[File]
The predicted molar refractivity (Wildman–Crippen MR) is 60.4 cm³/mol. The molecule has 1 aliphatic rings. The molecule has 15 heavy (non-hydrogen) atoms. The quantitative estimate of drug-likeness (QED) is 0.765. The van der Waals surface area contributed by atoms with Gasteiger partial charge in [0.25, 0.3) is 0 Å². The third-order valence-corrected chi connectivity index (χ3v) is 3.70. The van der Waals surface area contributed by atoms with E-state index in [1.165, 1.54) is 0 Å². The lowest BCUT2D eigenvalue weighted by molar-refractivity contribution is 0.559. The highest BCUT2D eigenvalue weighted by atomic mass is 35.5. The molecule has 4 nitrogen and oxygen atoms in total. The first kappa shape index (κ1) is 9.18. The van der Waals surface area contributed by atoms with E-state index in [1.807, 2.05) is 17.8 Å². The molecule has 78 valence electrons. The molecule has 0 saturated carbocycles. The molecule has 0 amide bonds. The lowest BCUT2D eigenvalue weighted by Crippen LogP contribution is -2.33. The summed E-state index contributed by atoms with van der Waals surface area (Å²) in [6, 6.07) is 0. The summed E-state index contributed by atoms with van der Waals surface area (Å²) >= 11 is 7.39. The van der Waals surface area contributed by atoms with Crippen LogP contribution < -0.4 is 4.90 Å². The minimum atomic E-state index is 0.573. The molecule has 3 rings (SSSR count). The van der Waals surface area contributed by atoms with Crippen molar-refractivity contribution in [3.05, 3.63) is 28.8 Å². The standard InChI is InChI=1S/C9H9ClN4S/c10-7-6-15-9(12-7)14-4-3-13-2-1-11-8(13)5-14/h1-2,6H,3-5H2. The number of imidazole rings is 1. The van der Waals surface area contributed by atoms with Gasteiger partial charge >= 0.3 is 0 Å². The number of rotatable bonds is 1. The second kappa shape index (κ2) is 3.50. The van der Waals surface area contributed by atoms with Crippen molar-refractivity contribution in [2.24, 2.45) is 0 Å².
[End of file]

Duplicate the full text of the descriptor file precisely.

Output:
The predicted molar refractivity (Wildman–Crippen MR) is 60.4 cm³/mol. The molecule has 1 aliphatic rings. The molecule has 15 heavy (non-hydrogen) atoms. The quantitative estimate of drug-likeness (QED) is 0.765. The van der Waals surface area contributed by atoms with Gasteiger partial charge in [0.25, 0.3) is 0 Å². The third-order valence-corrected chi connectivity index (χ3v) is 3.70. The van der Waals surface area contributed by atoms with E-state index in [1.165, 1.54) is 0 Å². The lowest BCUT2D eigenvalue weighted by molar-refractivity contribution is 0.559. The highest BCUT2D eigenvalue weighted by atomic mass is 35.5. The molecule has 4 nitrogen and oxygen atoms in total. The first kappa shape index (κ1) is 9.18. The van der Waals surface area contributed by atoms with E-state index in [1.807, 2.05) is 17.8 Å². The molecule has 78 valence electrons. The molecule has 0 saturated carbocycles. The molecule has 0 amide bonds. The lowest BCUT2D eigenvalue weighted by Crippen LogP contribution is -2.33. The summed E-state index contributed by atoms with van der Waals surface area (Å²) in [6, 6.07) is 0. The summed E-state index contributed by atoms with van der Waals surface area (Å²) >= 11 is 7.39. The van der Waals surface area contributed by atoms with Crippen LogP contribution < -0.4 is 4.90 Å². The minimum atomic E-state index is 0.573. The molecule has 3 rings (SSSR count). The van der Waals surface area contributed by atoms with Crippen molar-refractivity contribution in [3.05, 3.63) is 28.8 Å². The standard InChI is InChI=1S/C9H9ClN4S/c10-7-6-15-9(12-7)14-4-3-13-2-1-11-8(13)5-14/h1-2,6H,3-5H2. The number of imidazole rings is 1. The van der Waals surface area contributed by atoms with Gasteiger partial charge >= 0.3 is 0 Å². The number of rotatable bonds is 1. The second kappa shape index (κ2) is 3.50. The van der Waals surface area contributed by atoms with Crippen molar-refractivity contribution in [2.24, 2.45) is 0 Å².